Presentation on theme: "Critical Issues in Evaluating Educational Technology Mark Hawkes Dakota State University Presentation at the American Evaluation Association Annual Conference,"— Presentation transcript:
Critical Issues in Evaluating Educational Technology Mark Hawkes Dakota State University Presentation at the American Evaluation Association Annual Conference, Nov. 2, 2000
School Expenditure on Technology 1997-98 1998-99 1999-2000 $5.2 Billion $6.0 Billion $7.2 Billion
The Secretarys Conference on Educational Technology Evaluating the Effectiveness of Technology The effectiveness of technology is embedded in the effectiveness of other school improvement efforts. Standardized test scores offer limited formative information with which to drive the development of a schools technology program.
Critical Issues… Current evaluation practices need broadening. Schools must document and report their evaluation findings in ways that satisfy diverse stakeholders need to know. Everyone must agree on a common language and standards of practice for measuring how schools achieve that end.
Critical Issues... The role of teachers is crucial in evaluating the effectiveness of technology in schools. Some existing policies need to be transformed to match the new needs of schools using technology.
Scope of Evaluation: status then Technology focus: Drill-and-practice software, integrated learning systems, videotaped lessons, computer-animated picture books, low-level problem-solving and simulation computer software Professional Development: Participation, topics, accessibility, quality Hardware capability: Processing speed, memory, application functionality Student products Rate of implementation
Scope of Evaluation: status now Technology: information-processing and productivity tool Professional Development: relationship to student performance with technology Breadth of technology vision Level and breadth of ownership Community involvement Propensity for new practice
Metrics: status then Standardized measures (IGAP, ITBS, CTBS) Student-to-computer ratio Survey: Self-report (competency, nature of use) Affect oriented Behavioral indicators Attendance/Graduation rates Principal referrals Post-secondary options Teacher discourse: Technology-centered
Metrics: status now Critical incident analysis Incidents of learning activities that reflect job- related skills and performances Token Economies Media Production Comparative science Nature of discourse, signs of: Teacher-centerednature of pedagogy Student centeredconstructivist pedagogy Classroom observation of innovative uses
Role of Teacher: status then Hands on time with the technology Trips to the lab Types of activities Tools used Report affective measures Student attitudes toward technology Document categories of outcomes (motivational, behavioral)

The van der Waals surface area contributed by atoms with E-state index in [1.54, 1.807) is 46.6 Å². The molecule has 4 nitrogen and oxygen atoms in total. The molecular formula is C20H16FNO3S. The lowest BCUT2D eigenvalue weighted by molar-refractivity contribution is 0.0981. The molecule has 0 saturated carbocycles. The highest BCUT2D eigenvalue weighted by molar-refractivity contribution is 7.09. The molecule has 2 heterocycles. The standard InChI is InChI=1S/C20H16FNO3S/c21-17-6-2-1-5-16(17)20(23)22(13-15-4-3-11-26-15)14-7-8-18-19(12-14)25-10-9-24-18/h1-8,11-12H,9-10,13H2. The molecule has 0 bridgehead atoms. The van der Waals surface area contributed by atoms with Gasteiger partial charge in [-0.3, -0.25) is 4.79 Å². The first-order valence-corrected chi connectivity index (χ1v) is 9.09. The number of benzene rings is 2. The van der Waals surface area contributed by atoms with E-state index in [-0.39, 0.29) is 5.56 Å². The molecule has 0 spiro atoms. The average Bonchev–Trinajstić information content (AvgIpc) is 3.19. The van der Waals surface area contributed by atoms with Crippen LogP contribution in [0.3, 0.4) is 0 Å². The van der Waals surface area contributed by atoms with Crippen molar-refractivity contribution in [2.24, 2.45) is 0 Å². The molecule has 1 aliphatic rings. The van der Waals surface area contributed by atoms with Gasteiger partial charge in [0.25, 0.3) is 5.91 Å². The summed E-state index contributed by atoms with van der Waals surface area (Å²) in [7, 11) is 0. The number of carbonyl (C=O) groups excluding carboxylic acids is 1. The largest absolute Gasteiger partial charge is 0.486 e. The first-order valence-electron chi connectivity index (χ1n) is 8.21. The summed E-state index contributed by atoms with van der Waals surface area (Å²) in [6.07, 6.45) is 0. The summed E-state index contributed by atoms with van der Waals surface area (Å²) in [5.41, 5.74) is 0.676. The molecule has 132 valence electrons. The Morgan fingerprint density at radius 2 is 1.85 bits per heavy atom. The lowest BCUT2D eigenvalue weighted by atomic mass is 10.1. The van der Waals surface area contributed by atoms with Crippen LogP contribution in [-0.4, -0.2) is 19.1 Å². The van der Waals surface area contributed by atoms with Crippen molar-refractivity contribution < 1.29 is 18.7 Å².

Role of Teacher: status now Teacher activity logs Journaling on how teachers implemented technology facilitated instructional strategies with corresponding outcomes Content area professionals in examining how technology is linked to state learning standards Examining relationship between instructional practices and teaching and learning roles
Technology Policy: status then Lab topology; limited access detached form the learning experience Access to technology resources (equity) Focus with use policy and security Acceptable Internet use Email accounts
Technology Policy: status now Aligning school support systems with technology outcomes Libraries as information centers Continuous financial support to sustain system components Exploring technology use opportunities that extends learning beyond the school day Extended lab hours Lap top check-out
Inputs Outputs Infrastructure Student motivation Wireless features Accessibility Restructured leadership Improved PD New roles for Improved use of support services services Individual Staff Renewed teacher development plans skill building Competitive Improved efficiency collaboration grants in technology use
Over the two years... Continued reliance on standardized measures Policy at all levels remain prohibitive in many cases Improved support for technology purchases and professional development Limited examination of systemic indicators: - Vision of technology use - Support for technology implementation - Community roles and involvement - Administrative effectiveness
Over the two years... Parsing the effects of technology from the numerous school improvement ventures in the school proves virtually impossible Growth needed in collaborative gap analysis and deployment of technology to address those gaps Efforts to evaluate look quasi- experimental, have more attributes of research than evaluation
Slides available at: www.homepages.dsu.edu/hawkesm/ Presentations.htm Paper available at: www.ed.gov/Technology/TechConf/1999/conf sum.html
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